How to explain about Trayvon Martin?

jlynem@thetribunenews.comJuly 18, 2013 

Julie Lynem

Following the acquittal of George Zimmerman, my heart sank as I watched my son laugh and play with his cousins and little sister. At the tender age of 6, he is busy tinkering with Legos and throwing his baseball, too young to comprehend what happened in the Trayvon Martin case. And yet, I had to consider the possibility that one day this veil of innocence will be lifted and that he, too, may be treated with suspicion just for being a young black man.

If he were old enough to understand, how would I explain why 17-year-old Martin was killed? How would I begin to tell him that the mere color of his skin could be threatening to those who still hold prejudicial beliefs and could result in his harassment or death?

As Attorney General Eric Holder said recently, his father had talks with him years ago about how to behave if he were ever stopped or confronted in a way he deemed unwarranted. He had hoped he wouldn’t have to discuss it with his teenage son.

Now, African-American parents across the nation are once again faced with the fact that 50 years after the Civil Rights Movement and five years after we elected our first African-American president, a man was allowed to kill an unarmed teenager who happened to fit the “wrong profile.” Some have even taken the step of warning their kids not to wear “hoodies” in public.

Perhaps, by the time my son reaches his 17th birthday, he will not have to confront the same prejudices that led to Martin’s death. Maybe, our nation will have made serious progress with regard to race. I want to believe that can happen and that the next generation will be better off.

In the event that we continue to take one step backward for every one forward, I want my son to be armed with some words of wisdom:

Dear son,

Happy Birthday and congratulations! You are almost a legal adult, and I am proud of the young man that you have become.

Your father and I believe you have a bright future, and we know that you will continue to work hard to achieve your goals. We admire your tenacity, courage and loving attitude. We did our best to raise you to be strong in character and treat others as you would want to be treated.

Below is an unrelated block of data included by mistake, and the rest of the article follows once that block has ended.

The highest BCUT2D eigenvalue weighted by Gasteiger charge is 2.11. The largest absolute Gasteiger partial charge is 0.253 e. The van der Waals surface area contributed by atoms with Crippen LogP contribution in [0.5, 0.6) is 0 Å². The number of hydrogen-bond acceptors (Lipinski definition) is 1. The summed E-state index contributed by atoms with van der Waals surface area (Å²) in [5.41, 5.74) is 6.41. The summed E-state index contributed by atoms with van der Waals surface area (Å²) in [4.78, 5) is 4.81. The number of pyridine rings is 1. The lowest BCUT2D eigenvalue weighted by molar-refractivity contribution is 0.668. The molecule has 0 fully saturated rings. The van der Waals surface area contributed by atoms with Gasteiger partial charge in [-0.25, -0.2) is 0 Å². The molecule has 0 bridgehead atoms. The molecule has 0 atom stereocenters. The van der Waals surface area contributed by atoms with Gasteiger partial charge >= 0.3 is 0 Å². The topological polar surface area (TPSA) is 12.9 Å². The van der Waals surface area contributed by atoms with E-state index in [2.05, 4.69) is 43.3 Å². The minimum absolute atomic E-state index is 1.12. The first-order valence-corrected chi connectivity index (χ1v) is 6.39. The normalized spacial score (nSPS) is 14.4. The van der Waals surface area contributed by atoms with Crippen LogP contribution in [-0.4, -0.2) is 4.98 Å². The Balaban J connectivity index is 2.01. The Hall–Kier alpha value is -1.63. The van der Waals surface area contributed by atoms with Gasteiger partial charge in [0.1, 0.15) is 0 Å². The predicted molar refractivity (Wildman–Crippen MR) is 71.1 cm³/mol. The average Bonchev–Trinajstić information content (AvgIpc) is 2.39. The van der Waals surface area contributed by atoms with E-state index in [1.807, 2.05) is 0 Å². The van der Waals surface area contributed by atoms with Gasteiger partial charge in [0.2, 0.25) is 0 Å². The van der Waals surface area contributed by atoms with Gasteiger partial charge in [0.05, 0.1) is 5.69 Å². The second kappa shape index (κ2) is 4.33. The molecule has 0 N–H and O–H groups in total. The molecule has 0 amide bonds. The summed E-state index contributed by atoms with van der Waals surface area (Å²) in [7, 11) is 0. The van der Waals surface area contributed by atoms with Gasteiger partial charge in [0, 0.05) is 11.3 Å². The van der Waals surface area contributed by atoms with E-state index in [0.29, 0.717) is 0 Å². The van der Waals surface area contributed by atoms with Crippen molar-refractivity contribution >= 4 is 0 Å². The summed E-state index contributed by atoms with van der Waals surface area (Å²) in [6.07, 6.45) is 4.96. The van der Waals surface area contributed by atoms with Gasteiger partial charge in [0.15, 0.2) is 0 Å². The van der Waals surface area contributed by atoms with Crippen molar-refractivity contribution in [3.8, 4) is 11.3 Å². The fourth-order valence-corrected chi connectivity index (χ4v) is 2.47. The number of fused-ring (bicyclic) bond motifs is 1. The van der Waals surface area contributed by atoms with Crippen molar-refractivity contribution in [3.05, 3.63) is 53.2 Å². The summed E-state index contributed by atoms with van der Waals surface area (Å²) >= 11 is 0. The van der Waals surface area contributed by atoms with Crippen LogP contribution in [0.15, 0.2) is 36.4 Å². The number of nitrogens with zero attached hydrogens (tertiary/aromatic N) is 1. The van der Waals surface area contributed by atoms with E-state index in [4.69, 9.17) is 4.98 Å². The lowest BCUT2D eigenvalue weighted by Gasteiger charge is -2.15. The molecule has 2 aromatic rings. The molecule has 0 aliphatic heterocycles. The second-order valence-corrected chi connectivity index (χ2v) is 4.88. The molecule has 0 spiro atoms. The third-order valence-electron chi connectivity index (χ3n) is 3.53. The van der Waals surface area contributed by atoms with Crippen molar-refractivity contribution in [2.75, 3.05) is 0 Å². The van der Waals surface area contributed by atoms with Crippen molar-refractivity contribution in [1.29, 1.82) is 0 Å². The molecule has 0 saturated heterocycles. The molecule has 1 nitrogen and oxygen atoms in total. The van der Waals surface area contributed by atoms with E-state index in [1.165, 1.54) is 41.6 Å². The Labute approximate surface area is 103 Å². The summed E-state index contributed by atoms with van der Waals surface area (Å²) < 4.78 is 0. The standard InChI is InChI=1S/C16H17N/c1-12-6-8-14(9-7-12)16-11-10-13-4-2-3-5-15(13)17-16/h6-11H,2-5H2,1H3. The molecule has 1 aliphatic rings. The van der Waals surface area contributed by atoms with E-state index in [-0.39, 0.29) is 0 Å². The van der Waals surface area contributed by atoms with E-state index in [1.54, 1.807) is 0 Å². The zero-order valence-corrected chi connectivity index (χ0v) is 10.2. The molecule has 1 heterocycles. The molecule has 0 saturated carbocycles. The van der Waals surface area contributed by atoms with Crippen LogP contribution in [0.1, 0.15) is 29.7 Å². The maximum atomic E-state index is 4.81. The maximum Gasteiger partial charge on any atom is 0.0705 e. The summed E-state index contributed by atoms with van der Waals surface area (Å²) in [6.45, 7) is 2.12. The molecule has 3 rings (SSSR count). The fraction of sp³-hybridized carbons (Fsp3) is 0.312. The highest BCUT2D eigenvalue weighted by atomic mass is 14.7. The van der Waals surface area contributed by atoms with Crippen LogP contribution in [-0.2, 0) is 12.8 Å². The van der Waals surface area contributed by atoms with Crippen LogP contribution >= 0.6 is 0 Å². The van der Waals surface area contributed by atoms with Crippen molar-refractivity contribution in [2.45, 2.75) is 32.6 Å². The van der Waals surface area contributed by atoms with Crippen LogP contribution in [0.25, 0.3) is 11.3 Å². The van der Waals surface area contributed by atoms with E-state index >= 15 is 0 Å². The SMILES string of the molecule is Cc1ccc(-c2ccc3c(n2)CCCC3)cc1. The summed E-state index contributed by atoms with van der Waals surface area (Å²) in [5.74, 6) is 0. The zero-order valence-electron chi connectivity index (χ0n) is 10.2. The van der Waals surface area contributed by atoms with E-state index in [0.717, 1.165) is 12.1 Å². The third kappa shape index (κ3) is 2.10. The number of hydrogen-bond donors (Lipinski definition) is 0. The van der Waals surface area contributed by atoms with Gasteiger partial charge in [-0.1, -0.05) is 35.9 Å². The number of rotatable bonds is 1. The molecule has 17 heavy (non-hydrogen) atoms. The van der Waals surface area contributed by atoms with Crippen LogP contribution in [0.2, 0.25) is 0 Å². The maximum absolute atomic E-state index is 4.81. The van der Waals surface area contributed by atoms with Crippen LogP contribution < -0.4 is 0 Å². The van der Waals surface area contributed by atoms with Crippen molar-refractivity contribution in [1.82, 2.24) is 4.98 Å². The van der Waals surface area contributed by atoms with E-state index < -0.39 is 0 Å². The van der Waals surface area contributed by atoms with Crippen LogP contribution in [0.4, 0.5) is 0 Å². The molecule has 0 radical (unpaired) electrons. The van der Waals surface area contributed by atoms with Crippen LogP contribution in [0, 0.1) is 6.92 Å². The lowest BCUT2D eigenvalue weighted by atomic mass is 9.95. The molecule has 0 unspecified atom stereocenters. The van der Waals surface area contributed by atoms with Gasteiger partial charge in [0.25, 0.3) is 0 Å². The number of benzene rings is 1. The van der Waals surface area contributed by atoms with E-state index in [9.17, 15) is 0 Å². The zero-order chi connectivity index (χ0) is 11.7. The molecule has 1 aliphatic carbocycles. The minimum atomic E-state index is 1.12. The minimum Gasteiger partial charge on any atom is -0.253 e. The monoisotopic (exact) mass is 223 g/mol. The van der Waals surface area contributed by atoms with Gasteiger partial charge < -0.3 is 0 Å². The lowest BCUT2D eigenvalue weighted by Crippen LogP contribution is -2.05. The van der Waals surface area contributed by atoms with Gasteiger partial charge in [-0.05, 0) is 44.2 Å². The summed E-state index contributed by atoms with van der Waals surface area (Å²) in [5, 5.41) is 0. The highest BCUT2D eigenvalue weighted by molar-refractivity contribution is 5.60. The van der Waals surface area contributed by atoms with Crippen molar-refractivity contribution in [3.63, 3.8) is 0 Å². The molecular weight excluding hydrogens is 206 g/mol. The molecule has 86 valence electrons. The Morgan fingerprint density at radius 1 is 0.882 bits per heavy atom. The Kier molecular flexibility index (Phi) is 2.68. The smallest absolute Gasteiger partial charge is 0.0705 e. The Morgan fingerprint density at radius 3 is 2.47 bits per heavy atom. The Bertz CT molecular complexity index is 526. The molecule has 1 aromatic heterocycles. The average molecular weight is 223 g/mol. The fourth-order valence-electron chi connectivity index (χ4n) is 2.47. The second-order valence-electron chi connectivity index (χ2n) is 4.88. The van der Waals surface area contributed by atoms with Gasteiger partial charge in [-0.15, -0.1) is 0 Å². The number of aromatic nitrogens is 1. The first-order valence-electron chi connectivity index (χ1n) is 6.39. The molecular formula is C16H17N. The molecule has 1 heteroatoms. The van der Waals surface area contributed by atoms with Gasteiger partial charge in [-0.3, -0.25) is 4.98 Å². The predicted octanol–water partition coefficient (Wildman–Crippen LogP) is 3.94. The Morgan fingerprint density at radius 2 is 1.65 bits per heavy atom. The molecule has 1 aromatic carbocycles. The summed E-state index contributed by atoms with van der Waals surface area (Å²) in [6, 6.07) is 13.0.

By now, you have lived long enough to know that not everyone shares your beliefs. Unfortunately, some people in our society cling to racial stereotypes that, if taken to the extreme, can result in serious pain and even bodily harm.

In 2012, a teenager named Trayvon Martin was shot and killed in Florida while walking home from a convenience store. A jury decided to acquit the man who killed him, a man who confronted him because he was convinced Martin was doing something wrong.

Because of these biases, you may have to be careful in your dress and manner of speech. There are those who may be fearful of you because of who you are and what you look like. When confronted by strange people who may not have good intentions, you may have to walk away quickly and notify police. When dealing with police, follow instructions and remain calm. Do not assume that everyone will greet you with warmth and kindness.

This information isn’t meant to frighten you, but to give you pause as you go out into a world that may not always see you as you know yourself to be. We pray that your life will be happy, and that you will not have to deal with these issues. But it’s important for you to know the truth and be prepared.

With much love,

Your parents

Julie Lynem is a Tribune writer and assigning editor.

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